After a morning of chasing colourful fishies around, it was time for the divers to get geared up. Three people on our tour also opted for the beginner’s dive, and off the lot of us went towards a new dive site just off the shore of Fitzroy. Meanwhile, sea kayakers skirted around our boat, making their way around the circumference of the island.
The next morning, we were up at 6am to hike to the summit of the island. A steep service road leads to a lighthouse on the northeast side of the island, which takes about half an hour to climb. From this point, there’s another leg-burning 1.5km trail up to the summit, where you can sit back and soak in panoramic views of the Great Barrier Reef and the emerald green water.
If that isn’t enough to keep you busy on Fitzroy, there’s also fishing, sailing, glass bottom boat tours and an inflatable ocean trampoline. And when this all gets too much, simply kick back with a fruity cocktail around the pool. Fitzroy can be as action-packed, or as chilled, as you want it to be.
Alright. As much as I envisage myself as an intrepid traveller – heading off the trodden path in search of an authentic Aussie experience – I’m actually just a big city girl at heart. It’s not like I drag my hair dryer and 5kg makeup bag around the world with me, but I do think I can be a bit of a princess when it comes to home comforts. Running water, electricity, hot meals – that’s all I ask.
And that’s one of the reasons I love Cape Tribulation. It has this mystique of being a remote, untouched Nirvana (and in many ways it still is) while still offering the necessities.
While your mates back home reckon you must have embarked on a journey into virtually unexplored wilderness (“oh my, how brave…”), you’re actually spending your days exploring endless, near-deserted beaches, their sparkling sands crowned on one side with palm-fringed rainforest and glistening ocean on the other.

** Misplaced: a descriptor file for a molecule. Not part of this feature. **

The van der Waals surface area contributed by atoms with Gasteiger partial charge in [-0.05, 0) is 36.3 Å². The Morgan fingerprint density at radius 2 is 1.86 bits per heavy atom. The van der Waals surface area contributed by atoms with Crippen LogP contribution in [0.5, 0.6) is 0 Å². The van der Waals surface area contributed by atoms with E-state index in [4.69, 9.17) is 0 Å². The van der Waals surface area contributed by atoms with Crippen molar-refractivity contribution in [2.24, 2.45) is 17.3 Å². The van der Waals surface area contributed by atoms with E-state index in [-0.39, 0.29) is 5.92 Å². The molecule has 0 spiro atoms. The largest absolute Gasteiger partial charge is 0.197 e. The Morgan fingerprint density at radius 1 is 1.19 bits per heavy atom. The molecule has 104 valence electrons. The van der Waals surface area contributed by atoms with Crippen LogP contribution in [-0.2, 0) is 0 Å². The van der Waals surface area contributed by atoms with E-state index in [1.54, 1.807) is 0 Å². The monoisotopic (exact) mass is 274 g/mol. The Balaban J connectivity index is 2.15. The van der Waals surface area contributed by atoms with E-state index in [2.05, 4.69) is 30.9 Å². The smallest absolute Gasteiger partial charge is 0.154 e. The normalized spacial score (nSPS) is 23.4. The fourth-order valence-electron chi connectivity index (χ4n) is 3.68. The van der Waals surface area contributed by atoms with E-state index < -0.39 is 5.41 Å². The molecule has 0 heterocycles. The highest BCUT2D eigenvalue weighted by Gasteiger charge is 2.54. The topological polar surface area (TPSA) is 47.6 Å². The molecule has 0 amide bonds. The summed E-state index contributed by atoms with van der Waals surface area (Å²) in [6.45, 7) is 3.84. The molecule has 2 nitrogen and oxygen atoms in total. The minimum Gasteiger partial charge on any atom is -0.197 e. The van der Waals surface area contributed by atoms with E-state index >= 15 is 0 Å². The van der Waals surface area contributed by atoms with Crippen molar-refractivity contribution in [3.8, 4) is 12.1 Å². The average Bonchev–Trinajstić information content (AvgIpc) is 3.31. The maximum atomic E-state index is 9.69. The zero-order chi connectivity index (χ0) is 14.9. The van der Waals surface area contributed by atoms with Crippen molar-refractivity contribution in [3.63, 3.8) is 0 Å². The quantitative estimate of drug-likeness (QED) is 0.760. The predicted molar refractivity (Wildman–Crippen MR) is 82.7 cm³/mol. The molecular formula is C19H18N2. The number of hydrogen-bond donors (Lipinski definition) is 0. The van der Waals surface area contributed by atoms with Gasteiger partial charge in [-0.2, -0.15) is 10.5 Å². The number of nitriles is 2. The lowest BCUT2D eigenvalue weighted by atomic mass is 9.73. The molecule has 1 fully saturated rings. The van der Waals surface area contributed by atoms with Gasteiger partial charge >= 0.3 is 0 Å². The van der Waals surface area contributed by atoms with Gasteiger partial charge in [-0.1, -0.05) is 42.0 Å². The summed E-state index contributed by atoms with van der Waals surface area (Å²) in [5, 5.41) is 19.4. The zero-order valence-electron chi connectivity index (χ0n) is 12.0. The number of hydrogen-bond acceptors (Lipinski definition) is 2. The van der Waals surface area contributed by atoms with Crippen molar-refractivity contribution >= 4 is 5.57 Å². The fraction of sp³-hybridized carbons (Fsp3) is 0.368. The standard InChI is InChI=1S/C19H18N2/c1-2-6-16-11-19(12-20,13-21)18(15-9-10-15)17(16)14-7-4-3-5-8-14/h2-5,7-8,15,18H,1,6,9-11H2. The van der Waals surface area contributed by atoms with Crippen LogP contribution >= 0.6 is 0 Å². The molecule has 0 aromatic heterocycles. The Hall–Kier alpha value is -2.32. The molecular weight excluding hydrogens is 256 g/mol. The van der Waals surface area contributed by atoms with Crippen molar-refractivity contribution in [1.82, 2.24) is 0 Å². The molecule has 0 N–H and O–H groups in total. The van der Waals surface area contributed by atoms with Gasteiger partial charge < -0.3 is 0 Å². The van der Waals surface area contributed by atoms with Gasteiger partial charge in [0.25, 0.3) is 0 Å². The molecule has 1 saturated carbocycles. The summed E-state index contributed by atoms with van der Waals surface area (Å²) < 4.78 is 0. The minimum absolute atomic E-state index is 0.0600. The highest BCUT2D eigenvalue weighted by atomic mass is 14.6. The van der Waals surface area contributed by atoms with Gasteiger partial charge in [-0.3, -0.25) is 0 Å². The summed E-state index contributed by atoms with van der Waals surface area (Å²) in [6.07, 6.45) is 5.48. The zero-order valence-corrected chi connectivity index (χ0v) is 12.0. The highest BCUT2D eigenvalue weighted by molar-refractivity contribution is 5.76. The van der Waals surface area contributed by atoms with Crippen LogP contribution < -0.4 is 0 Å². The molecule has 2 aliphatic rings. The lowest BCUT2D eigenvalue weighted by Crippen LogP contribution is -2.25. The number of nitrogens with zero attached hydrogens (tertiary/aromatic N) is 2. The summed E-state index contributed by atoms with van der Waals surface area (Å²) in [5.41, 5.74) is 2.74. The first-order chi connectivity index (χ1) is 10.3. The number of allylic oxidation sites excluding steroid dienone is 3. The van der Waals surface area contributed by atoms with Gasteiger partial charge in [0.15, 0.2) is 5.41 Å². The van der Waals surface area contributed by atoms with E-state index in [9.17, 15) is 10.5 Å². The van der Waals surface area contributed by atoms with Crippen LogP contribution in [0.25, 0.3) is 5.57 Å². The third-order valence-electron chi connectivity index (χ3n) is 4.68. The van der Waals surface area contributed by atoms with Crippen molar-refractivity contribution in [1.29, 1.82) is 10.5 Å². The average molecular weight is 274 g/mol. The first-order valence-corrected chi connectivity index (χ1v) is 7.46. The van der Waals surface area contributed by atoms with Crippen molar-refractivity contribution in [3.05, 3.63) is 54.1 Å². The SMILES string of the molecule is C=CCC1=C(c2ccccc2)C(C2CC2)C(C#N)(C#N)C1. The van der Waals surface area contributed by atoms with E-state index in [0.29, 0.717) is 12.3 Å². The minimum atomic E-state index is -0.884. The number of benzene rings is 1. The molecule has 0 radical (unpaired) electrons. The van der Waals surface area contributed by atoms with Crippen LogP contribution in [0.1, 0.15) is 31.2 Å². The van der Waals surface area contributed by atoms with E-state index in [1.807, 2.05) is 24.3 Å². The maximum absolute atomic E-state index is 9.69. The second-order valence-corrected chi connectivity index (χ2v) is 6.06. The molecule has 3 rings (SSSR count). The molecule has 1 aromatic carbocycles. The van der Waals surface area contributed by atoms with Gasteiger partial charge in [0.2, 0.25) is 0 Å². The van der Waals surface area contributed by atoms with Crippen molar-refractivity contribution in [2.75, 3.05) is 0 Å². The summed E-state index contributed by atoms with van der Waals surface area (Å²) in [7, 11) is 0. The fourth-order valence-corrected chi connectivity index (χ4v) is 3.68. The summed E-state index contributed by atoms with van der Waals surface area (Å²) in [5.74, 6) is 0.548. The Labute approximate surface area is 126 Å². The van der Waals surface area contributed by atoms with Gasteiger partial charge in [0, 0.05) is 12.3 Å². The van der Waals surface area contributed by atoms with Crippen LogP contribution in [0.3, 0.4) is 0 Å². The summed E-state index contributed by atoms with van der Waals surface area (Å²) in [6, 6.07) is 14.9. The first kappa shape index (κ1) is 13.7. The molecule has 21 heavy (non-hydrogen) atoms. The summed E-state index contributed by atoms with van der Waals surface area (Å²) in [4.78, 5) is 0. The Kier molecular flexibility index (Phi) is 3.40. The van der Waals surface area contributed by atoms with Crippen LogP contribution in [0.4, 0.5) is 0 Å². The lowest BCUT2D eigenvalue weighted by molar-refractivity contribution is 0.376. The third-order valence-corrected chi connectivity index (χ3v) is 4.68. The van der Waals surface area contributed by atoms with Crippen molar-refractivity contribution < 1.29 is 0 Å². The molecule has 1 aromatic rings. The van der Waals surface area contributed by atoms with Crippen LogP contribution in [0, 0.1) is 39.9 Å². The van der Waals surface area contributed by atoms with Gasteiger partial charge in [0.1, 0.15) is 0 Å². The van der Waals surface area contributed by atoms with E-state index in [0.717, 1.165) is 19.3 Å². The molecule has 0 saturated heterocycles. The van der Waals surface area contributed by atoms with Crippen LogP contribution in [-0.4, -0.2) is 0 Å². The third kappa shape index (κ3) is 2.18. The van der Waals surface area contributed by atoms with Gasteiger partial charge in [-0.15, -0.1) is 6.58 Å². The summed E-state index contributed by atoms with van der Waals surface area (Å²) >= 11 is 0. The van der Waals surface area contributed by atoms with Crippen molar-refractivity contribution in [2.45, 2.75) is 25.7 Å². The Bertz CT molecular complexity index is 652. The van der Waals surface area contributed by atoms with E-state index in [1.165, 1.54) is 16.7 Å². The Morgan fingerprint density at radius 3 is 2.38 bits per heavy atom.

Enough people know about Cape Trib by now to disqualify it from that “next big thing” competition, but not so many that it’s become too commercial or touristy. There may be a sealed road in, but from here to Cape York, it’s still dirt all the way.
There are no street lights, but that doesn’t matter, because the sky is filled with stars which, like millions of pin-pricks through a blanket of darkness, are enough to guide you home. You can still wander though virgin rainforest, feeling a thousand miles from civilisation.
The journey up the Cape was long but by no means arduous, with jaw-dropping scenery – azure skies touching aquamarine ocean on one side, and lush tropical greenery on the other.
If you do fancy indulging in something a little more energetic than lazing on the beach, there are plenty of activities on offer – horse riding on the beach, croc-cruising, kayaking in the clear waters and boozing are all popular diversions, plus more excellent bushwalks than you can shake a stick at.